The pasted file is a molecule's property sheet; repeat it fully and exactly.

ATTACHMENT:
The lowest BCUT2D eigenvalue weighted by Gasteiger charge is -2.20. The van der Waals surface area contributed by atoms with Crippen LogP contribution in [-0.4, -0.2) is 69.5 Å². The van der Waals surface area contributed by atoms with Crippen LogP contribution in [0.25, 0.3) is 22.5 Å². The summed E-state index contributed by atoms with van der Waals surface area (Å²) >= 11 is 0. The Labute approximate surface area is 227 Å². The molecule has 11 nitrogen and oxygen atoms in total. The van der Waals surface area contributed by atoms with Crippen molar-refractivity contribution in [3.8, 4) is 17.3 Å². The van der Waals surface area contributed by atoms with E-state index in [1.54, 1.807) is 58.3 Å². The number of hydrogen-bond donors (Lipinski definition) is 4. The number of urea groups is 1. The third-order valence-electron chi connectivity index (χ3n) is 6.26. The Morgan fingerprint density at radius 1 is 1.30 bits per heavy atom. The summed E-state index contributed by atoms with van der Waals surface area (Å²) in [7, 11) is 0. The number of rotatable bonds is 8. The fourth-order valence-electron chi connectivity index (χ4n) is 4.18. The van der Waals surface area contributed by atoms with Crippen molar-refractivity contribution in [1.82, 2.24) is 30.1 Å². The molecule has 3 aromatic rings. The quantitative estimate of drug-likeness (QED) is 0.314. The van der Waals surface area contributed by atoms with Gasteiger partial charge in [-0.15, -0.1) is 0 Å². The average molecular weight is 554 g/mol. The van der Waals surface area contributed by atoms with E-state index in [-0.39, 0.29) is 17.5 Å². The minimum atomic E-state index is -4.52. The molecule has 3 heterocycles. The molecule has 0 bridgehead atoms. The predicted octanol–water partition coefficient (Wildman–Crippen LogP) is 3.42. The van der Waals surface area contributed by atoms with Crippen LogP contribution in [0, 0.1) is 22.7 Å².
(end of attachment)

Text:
The lowest BCUT2D eigenvalue weighted by Gasteiger charge is -2.20. The van der Waals surface area contributed by atoms with Crippen LogP contribution in [-0.4, -0.2) is 69.5 Å². The van der Waals surface area contributed by atoms with Crippen LogP contribution in [0.25, 0.3) is 22.5 Å². The summed E-state index contributed by atoms with van der Waals surface area (Å²) >= 11 is 0. The Labute approximate surface area is 227 Å². The molecule has 11 nitrogen and oxygen atoms in total. The van der Waals surface area contributed by atoms with Crippen molar-refractivity contribution in [3.8, 4) is 17.3 Å². The van der Waals surface area contributed by atoms with E-state index in [1.54, 1.807) is 58.3 Å². The number of hydrogen-bond donors (Lipinski definition) is 4. The number of urea groups is 1. The third-order valence-electron chi connectivity index (χ3n) is 6.26. The Morgan fingerprint density at radius 1 is 1.30 bits per heavy atom. The summed E-state index contributed by atoms with van der Waals surface area (Å²) in [7, 11) is 0. The number of rotatable bonds is 8. The fourth-order valence-electron chi connectivity index (χ4n) is 4.18. The van der Waals surface area contributed by atoms with Crippen molar-refractivity contribution in [1.82, 2.24) is 30.1 Å². The molecule has 3 aromatic rings. The quantitative estimate of drug-likeness (QED) is 0.314. The van der Waals surface area contributed by atoms with Gasteiger partial charge in [-0.15, -0.1) is 0 Å². The average molecular weight is 554 g/mol. The van der Waals surface area contributed by atoms with E-state index in [-0.39, 0.29) is 17.5 Å². The minimum atomic E-state index is -4.52. The molecule has 3 heterocycles. The molecule has 0 bridgehead atoms. The predicted octanol–water partition coefficient (Wildman–Crippen LogP) is 3.42. The van der Waals surface area contributed by atoms with Crippen LogP contribution in [0, 0.1) is 22.7 Å².